Ismene: She represents innocence and compassion. Even though she will not help Antigone she sympathizes with her. She is pure and childlike.

Creon: He represents law, power, and firmness. He does not care about his family, he only cares about the state and the overall welfare of his people. He puts his country before everything else even if he has to kill his own to do so.

Tiresias: Represents moral law

The gray world: It is very dark throughout the play given the circumstances. The dead brothers, Antigone's tomb sentence, etc. It represents the mood of the play, which is dark and gloomy and it foreshadows the tragedy.

Most Vivid Images:

When Antigone buries her brother it is a very empowering scene. She shows so much emotion and loyalty.

When Creon confronts Antigone at his castle and asks why she defied his ruling. And, when Ismene tried to plead guilty with Antigone. It stirs a lot of anticipation.

When Antigone is found dead behind the huge rock. In the tomb.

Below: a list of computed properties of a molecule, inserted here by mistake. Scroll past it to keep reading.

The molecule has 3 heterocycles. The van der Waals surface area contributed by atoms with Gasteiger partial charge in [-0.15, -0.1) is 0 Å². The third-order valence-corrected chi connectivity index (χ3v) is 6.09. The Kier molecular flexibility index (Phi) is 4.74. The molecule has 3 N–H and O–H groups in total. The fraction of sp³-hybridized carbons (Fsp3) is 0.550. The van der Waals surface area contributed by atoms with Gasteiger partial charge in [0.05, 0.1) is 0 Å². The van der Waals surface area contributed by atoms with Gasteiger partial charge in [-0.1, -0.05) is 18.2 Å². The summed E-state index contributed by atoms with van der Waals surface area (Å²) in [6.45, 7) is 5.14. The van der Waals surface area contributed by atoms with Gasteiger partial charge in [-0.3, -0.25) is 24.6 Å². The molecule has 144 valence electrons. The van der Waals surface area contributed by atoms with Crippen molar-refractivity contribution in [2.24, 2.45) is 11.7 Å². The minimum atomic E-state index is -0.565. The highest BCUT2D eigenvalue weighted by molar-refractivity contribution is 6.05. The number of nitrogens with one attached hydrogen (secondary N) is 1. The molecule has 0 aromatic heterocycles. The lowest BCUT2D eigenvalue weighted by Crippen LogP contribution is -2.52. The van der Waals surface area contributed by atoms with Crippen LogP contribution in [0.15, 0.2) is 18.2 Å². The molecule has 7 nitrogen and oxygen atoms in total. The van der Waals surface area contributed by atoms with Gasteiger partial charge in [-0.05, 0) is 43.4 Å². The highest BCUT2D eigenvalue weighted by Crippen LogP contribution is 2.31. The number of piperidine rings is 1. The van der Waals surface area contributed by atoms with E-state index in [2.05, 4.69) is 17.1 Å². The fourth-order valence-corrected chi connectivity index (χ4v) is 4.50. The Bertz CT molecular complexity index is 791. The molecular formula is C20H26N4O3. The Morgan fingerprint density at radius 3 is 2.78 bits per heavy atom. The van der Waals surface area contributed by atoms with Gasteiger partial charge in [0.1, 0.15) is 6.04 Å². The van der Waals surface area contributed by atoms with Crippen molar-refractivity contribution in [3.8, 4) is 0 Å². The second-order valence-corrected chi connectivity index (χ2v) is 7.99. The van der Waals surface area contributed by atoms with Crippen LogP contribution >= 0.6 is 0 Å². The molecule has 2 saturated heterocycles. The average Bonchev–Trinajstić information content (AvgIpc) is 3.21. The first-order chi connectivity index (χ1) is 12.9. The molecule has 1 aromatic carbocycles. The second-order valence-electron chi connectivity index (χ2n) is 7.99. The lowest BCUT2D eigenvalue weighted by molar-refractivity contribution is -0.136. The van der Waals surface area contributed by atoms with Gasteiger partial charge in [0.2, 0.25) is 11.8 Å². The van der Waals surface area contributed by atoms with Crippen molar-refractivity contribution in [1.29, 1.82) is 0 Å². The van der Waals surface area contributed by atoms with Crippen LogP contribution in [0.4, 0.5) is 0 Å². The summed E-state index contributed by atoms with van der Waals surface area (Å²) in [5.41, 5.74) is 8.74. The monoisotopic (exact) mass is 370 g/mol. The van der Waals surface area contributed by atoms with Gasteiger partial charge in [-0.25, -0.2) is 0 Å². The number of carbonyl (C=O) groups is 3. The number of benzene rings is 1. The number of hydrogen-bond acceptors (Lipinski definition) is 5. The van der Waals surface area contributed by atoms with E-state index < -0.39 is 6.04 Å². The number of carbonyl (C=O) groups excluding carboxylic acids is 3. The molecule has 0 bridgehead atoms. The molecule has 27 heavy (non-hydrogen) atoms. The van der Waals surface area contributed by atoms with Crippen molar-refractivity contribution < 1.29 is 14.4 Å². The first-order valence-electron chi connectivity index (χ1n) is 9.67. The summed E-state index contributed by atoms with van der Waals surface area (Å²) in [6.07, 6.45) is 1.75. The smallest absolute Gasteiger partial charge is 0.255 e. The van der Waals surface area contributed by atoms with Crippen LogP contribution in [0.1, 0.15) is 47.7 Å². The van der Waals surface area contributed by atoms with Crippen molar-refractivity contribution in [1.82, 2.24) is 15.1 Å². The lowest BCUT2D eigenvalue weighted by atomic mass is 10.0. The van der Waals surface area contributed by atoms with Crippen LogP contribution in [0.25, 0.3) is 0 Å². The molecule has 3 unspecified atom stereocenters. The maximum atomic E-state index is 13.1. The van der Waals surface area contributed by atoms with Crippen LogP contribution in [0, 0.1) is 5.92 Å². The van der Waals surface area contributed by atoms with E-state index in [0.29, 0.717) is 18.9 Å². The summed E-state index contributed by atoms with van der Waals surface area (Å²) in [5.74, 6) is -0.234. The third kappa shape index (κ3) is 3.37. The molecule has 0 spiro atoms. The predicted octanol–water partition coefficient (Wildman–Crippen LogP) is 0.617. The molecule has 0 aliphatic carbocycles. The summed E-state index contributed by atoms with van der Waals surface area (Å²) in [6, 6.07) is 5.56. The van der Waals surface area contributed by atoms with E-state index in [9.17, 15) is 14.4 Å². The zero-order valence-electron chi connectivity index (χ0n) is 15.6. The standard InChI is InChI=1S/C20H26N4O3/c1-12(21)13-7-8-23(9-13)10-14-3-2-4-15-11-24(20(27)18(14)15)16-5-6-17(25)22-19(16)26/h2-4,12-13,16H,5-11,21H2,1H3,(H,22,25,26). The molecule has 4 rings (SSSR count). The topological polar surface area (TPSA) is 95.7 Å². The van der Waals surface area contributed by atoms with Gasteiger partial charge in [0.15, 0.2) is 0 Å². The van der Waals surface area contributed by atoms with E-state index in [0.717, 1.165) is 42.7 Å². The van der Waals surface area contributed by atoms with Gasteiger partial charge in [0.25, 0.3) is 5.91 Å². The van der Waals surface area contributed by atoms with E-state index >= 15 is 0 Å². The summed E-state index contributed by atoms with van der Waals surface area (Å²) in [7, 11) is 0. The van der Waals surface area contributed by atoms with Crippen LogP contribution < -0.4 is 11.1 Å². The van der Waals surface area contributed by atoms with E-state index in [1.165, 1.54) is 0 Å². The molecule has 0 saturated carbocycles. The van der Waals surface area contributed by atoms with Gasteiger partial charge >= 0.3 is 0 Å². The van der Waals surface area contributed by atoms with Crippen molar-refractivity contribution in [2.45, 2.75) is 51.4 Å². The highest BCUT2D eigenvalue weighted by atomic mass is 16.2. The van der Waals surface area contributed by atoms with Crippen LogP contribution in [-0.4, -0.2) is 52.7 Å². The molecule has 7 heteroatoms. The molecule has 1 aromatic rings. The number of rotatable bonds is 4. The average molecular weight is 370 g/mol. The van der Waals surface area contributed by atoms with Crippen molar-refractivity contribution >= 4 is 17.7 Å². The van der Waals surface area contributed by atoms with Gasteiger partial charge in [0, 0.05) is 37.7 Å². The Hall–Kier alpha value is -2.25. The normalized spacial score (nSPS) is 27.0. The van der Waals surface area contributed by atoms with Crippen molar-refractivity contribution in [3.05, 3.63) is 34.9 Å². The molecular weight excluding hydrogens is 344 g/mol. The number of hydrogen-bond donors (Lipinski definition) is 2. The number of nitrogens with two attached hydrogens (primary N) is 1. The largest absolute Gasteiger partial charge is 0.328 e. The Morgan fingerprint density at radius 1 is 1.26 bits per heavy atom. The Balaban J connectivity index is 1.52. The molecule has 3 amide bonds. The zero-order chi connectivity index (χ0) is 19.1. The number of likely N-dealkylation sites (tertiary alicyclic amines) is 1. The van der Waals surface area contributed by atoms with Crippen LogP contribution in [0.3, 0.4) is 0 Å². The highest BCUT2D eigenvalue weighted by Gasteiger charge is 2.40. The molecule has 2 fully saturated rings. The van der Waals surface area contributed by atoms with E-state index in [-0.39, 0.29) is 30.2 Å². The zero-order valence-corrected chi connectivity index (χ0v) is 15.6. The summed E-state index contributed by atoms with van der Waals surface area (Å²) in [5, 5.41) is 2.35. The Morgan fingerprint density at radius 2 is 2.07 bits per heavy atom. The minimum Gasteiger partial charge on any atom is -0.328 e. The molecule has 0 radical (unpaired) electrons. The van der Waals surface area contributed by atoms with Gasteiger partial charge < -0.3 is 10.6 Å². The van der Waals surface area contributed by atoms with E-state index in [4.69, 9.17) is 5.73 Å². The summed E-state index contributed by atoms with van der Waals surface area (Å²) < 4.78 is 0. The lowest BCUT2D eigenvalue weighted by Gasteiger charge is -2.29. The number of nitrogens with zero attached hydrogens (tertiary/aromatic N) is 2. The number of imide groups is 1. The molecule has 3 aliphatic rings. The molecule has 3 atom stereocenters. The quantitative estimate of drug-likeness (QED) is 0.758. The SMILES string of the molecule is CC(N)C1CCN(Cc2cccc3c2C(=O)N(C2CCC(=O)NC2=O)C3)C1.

When Haemon tries to stab his father, then stabs himself. His love and devotion to Antigone pours out in this scene.

Quotable lines:

"He has no right to keep me from my own." –Antigone

"Not even death can metamorphose hate to love."—Creon
"No, nor decompose my love to hate."—Antigone

"What rule—When you trample on the rule of heaven?"—Haemon says this to his father when he confronts him about Antigone's possible death.

"You plunged a child of light into the dark; entombed the living with the dead; the dead dismissed unmourned, denied a grave—a corpse unhallowed and defeated of his destiny below. Where neither you nor gods must meddle, you have thrust your thumbs."--Tiresias